Step Two:

In this step, for me, I asked a lot of questions. It's so important to know who you're working with and what you should expect in this journey.

Definitely take time to write down questions that are important to you. Even if you forget, hopefully your agent is the kind of person that takes questions year round.

Step Three: 

At this point, I did more contemplating. I did more research on agents, and I gave other agents time to respond. I asked more experienced writers what I should expect, moving forward. I took time to get my head together.

I felt good about my choice of agent.
I also felt confident in the mission Rossano had planned out for me.

Step Four:

After receiving the contract, I read it over a few times. It became one of my best friends. I also had my grandmother look over it for her wisdom, and I handed it over to my boyfriend to look at since he's a paralegal and deals with many more contracts than I do.

And when I felt confident, I signed it.
Then, along with other members of the TZLA family, I was added to the author's list.

And the list continues . . .

Step Five (the step that constantly repeats itself):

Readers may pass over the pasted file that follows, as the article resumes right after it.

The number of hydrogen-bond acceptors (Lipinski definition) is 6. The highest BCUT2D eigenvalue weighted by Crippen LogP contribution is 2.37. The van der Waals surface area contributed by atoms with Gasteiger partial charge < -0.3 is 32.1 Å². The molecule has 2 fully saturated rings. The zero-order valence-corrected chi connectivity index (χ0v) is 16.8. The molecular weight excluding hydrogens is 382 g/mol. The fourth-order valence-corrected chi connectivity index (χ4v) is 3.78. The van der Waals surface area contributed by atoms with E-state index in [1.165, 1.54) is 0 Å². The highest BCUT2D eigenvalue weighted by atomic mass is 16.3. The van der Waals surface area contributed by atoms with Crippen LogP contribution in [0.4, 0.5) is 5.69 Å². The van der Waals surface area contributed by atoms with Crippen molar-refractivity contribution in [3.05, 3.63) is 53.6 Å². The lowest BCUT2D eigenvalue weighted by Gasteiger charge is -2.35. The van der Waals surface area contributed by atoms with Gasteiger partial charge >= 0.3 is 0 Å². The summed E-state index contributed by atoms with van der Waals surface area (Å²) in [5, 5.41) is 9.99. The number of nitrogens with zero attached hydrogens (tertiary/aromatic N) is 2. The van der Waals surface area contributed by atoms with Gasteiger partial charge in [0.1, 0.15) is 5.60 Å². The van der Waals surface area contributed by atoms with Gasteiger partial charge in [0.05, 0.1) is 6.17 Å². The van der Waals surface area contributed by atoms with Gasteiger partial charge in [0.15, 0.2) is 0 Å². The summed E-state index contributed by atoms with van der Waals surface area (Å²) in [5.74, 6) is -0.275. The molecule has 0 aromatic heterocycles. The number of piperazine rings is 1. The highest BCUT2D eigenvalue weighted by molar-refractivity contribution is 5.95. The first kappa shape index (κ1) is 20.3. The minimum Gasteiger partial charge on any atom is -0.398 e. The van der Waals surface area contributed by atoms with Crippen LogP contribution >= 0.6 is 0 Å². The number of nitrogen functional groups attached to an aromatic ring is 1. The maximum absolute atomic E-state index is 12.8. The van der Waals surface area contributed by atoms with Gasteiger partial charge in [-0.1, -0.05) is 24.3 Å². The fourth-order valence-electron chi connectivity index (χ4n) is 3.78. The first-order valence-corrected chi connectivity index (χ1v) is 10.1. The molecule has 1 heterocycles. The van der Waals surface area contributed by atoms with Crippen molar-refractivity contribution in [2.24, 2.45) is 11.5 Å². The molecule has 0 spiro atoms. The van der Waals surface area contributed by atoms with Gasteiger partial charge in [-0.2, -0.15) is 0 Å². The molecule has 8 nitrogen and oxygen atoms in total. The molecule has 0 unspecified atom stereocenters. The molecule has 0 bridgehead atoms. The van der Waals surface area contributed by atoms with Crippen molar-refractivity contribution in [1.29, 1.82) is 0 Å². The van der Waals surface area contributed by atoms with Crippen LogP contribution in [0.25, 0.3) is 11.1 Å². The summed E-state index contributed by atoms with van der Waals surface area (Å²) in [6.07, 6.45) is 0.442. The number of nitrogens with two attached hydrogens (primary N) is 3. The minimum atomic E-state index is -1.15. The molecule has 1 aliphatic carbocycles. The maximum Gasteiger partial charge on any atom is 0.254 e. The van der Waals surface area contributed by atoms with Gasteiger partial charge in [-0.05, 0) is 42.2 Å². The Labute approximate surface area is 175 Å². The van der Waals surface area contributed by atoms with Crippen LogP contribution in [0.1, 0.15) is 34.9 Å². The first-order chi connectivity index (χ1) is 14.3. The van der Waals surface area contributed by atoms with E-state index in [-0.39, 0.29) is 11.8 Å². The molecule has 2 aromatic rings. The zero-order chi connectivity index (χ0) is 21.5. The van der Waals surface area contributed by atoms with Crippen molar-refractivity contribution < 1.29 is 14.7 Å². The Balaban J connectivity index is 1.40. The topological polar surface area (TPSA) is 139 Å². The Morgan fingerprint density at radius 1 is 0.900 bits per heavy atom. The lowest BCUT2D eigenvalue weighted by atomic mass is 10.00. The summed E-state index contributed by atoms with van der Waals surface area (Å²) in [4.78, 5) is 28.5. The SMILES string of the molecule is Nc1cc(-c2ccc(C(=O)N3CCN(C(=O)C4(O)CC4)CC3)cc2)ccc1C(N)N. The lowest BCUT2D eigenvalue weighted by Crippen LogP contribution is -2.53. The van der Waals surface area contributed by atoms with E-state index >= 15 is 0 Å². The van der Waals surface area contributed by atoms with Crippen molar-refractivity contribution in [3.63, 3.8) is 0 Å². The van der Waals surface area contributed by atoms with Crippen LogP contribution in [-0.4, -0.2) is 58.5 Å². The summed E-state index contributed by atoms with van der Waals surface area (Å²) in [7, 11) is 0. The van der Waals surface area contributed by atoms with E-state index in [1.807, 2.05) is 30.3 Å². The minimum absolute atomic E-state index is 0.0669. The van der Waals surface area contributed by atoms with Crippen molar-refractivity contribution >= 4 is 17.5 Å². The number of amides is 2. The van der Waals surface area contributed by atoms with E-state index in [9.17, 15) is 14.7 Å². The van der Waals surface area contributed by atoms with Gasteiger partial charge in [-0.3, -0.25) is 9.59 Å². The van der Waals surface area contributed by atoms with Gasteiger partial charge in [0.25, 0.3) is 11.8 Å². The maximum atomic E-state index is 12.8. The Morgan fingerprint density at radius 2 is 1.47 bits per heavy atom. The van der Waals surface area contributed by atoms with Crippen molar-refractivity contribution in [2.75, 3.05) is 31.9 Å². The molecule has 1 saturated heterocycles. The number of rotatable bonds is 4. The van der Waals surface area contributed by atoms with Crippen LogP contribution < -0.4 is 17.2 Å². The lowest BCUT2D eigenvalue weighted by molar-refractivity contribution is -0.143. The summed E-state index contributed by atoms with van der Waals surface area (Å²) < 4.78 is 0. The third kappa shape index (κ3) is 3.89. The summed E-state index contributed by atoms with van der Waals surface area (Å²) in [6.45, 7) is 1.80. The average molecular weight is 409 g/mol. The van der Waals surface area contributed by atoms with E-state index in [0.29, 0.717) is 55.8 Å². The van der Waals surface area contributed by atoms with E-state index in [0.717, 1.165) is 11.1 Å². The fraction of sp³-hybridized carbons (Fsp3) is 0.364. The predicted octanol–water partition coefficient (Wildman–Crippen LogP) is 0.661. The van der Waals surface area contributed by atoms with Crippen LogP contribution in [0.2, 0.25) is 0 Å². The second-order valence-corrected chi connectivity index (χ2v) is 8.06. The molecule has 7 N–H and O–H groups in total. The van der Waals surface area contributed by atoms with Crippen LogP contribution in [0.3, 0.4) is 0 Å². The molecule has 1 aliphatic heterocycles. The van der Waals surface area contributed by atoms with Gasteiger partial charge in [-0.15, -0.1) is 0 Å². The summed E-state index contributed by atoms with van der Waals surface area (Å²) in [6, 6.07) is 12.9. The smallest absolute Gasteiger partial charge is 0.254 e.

This is probably my favorite part of the agent process. It's great and all to receive feedback on your book from your friends and beta readers, but receiving feedback from an agent is all the more insightful! You get the good and the gritty. You get to know why the agent was compelled to choose your MS, and you get to learn what you need to work on to make your MS all the more appealing to publishers.

To wrap it up, I hope my experience has helped all of you as you journey to find agents, choose agents, and begin the editing process.

This is my personal experience, and of course, everyone has a different story. Heck, my story isn't even finished yet. :)

However, I do love hearing from all of you.
Feel free to share your agent stories below!

Till next time!

How Writers Made It BIG: Gillian Flynn

“Every author kind of secretly wants their book to be made into a movie,” said New York Times bestselling author, Gillian Flynn. http...